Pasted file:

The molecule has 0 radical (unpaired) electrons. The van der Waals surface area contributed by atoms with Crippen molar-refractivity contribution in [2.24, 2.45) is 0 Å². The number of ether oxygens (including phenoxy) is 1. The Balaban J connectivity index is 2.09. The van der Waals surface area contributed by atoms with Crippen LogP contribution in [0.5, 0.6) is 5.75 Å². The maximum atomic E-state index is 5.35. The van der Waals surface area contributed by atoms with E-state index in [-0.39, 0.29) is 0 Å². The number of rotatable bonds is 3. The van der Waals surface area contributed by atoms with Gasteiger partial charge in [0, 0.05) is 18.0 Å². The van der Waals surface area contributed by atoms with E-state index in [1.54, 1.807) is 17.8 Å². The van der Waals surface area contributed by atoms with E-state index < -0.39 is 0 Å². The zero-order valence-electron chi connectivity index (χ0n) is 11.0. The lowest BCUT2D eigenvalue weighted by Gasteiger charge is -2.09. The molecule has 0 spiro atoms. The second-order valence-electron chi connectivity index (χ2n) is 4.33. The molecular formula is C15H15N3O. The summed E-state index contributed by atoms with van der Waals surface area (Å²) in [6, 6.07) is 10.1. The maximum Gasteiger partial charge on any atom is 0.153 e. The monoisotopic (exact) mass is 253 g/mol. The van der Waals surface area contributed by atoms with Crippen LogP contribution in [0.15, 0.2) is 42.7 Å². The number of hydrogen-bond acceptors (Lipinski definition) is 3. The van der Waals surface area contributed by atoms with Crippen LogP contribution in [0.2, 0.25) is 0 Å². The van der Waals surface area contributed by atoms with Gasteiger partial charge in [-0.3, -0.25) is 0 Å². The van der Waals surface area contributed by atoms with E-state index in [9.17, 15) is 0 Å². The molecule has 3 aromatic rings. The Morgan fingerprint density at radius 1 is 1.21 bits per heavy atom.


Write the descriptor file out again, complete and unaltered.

The molecule has 0 radical (unpaired) electrons. The van der Waals surface area contributed by atoms with Crippen molar-refractivity contribution in [2.24, 2.45) is 0 Å². The number of ether oxygens (including phenoxy) is 1. The Balaban J connectivity index is 2.09. The van der Waals surface area contributed by atoms with Crippen LogP contribution in [0.5, 0.6) is 5.75 Å². The maximum atomic E-state index is 5.35. The van der Waals surface area contributed by atoms with E-state index in [-0.39, 0.29) is 0 Å². The number of rotatable bonds is 3. The van der Waals surface area contributed by atoms with Gasteiger partial charge in [0, 0.05) is 18.0 Å². The van der Waals surface area contributed by atoms with E-state index in [1.54, 1.807) is 17.8 Å². The van der Waals surface area contributed by atoms with E-state index < -0.39 is 0 Å². The zero-order valence-electron chi connectivity index (χ0n) is 11.0. The lowest BCUT2D eigenvalue weighted by Gasteiger charge is -2.09. The molecule has 0 spiro atoms. The second-order valence-electron chi connectivity index (χ2n) is 4.33. The molecular formula is C15H15N3O. The summed E-state index contributed by atoms with van der Waals surface area (Å²) in [6, 6.07) is 10.1. The maximum Gasteiger partial charge on any atom is 0.153 e. The monoisotopic (exact) mass is 253 g/mol. The van der Waals surface area contributed by atoms with Crippen LogP contribution in [0.15, 0.2) is 42.7 Å². The number of hydrogen-bond acceptors (Lipinski definition) is 3. The van der Waals surface area contributed by atoms with Crippen LogP contribution in [0.2, 0.25) is 0 Å². The van der Waals surface area contributed by atoms with Gasteiger partial charge in [-0.3, -0.25) is 0 Å². The van der Waals surface area contributed by atoms with E-state index in [9.17, 15) is 0 Å². The molecule has 3 aromatic rings. The Morgan fingerprint density at radius 1 is 1.21 bits per heavy atom.